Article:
Childcare costs now take up a third (35%) of average annual salaries, according to research by Hay Group.
The PayNet UK salary tracker, which analyses salary movements across five different employee levels in more than 700 organisations, found that clerical-level workers in England will spend on average £103.19 per week on childcare in 2012, representing 35% of annual salary.
In Scotland, working parents can expect to pay £101.49 a week, or 34% of salary. In Wales, the figure is £92.35 weekly, or 34% of salary.
The research found working parents spend on average 4.7% more of their wages on childcare than they did five years ago.
But less than half (46%) of UK employers currently offer any form of childcare support. Of those that do, the most commonly offered benefit is childcare vouchers at 35%.
The research also found:
- Working parents at this level in the south east of England are hardest hit, spending 36% of their £336 weekly wage on childcare in 2012.
- Working parents in the south west will spend almost as much (35% of a £303 weekly salary) and Londoners only slightly less again (34% of the average £371 wage).
- The least impacted region is the north west, where working parents can expect to spend 29% of their £318 weekly earnings on childcare.
- Working parents in professional-level roles will also see childcare costs represent close to a fifth (18%) of average earnings in England, with childcare costs totalling £103.19 eat into average weekly earnings of £565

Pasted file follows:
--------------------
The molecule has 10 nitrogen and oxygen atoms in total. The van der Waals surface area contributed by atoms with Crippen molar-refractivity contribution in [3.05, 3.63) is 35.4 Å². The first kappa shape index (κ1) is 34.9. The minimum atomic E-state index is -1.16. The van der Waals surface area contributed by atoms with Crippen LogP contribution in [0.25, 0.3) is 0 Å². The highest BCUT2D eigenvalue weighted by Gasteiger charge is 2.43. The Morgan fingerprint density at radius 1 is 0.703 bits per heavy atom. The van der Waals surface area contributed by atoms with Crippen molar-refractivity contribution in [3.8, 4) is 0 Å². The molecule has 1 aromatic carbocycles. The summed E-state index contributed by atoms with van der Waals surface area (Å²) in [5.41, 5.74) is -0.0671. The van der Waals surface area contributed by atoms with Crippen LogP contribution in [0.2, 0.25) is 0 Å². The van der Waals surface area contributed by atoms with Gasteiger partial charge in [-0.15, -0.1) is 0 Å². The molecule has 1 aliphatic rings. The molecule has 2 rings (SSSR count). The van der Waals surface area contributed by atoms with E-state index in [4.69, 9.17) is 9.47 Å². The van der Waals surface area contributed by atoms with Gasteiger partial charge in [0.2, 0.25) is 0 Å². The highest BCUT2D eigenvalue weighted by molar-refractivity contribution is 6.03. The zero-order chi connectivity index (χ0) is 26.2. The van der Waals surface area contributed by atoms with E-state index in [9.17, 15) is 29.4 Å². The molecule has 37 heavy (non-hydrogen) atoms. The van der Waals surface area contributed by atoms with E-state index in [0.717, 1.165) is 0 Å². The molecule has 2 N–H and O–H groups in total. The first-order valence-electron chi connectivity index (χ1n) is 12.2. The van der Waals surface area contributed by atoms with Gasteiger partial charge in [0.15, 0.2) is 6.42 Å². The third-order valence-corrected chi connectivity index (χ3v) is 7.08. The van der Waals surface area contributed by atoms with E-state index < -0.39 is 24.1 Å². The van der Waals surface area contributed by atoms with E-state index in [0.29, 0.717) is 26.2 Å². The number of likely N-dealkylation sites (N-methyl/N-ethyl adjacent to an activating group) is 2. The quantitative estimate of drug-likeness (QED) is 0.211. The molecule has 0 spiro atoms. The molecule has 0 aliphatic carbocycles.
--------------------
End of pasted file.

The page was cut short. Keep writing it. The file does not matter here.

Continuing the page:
- Scottish professionals can expect to pay out 18% of their weekly earnings of £580 on childcare, while parents in Wales face costs of £92.35, or 17% of their weekly earnings of £550.
Adam Burden, reward information consultant at Hay Group, said: “UK workers are feeling the pressure of juggling careers with family life, and with household budgets continuing to feel the squeeze, the rising cost of childcare presents another serious strain.
“Employers need to consider ways to help their workers with mounting childcare costs to ensure they attract and retain talent regardless of their childcare needs.
“[Organisations] should consider offering childcare vouchers, flexible working and creative benefits, such as an onsite nursery, in addition to subsidised childcare. These can make a vital difference for employees with children.”
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